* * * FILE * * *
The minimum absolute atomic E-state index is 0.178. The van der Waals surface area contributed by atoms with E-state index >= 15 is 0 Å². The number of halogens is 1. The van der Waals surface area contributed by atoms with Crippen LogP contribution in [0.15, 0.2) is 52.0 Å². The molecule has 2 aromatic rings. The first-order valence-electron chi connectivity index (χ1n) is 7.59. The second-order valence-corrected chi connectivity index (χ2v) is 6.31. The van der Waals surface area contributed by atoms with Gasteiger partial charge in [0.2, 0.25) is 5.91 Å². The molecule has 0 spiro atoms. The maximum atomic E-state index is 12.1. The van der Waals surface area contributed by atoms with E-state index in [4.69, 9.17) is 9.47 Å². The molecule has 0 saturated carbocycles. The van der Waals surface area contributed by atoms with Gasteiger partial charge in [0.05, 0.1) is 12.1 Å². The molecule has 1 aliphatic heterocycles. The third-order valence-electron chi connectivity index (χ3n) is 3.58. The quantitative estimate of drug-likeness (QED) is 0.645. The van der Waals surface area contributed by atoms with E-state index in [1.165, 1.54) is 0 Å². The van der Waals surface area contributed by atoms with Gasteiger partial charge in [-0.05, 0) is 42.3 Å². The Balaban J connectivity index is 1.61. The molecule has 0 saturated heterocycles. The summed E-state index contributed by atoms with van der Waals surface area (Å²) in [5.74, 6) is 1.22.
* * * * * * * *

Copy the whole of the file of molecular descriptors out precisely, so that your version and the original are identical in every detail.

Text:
The minimum absolute atomic E-state index is 0.178. The van der Waals surface area contributed by atoms with E-state index >= 15 is 0 Å². The number of halogens is 1. The van der Waals surface area contributed by atoms with Crippen LogP contribution in [0.15, 0.2) is 52.0 Å². The molecule has 2 aromatic rings. The first-order valence-electron chi connectivity index (χ1n) is 7.59. The second-order valence-corrected chi connectivity index (χ2v) is 6.31. The van der Waals surface area contributed by atoms with Gasteiger partial charge in [0.2, 0.25) is 5.91 Å². The molecule has 0 spiro atoms. The maximum atomic E-state index is 12.1. The van der Waals surface area contributed by atoms with E-state index in [4.69, 9.17) is 9.47 Å². The molecule has 0 saturated carbocycles. The van der Waals surface area contributed by atoms with Gasteiger partial charge in [0.05, 0.1) is 12.1 Å². The molecule has 1 aliphatic heterocycles. The third-order valence-electron chi connectivity index (χ3n) is 3.58. The quantitative estimate of drug-likeness (QED) is 0.645. The van der Waals surface area contributed by atoms with E-state index in [1.165, 1.54) is 0 Å². The van der Waals surface area contributed by atoms with Gasteiger partial charge in [-0.05, 0) is 42.3 Å². The Balaban J connectivity index is 1.61. The molecule has 0 saturated heterocycles. The summed E-state index contributed by atoms with van der Waals surface area (Å²) in [5.74, 6) is 1.22.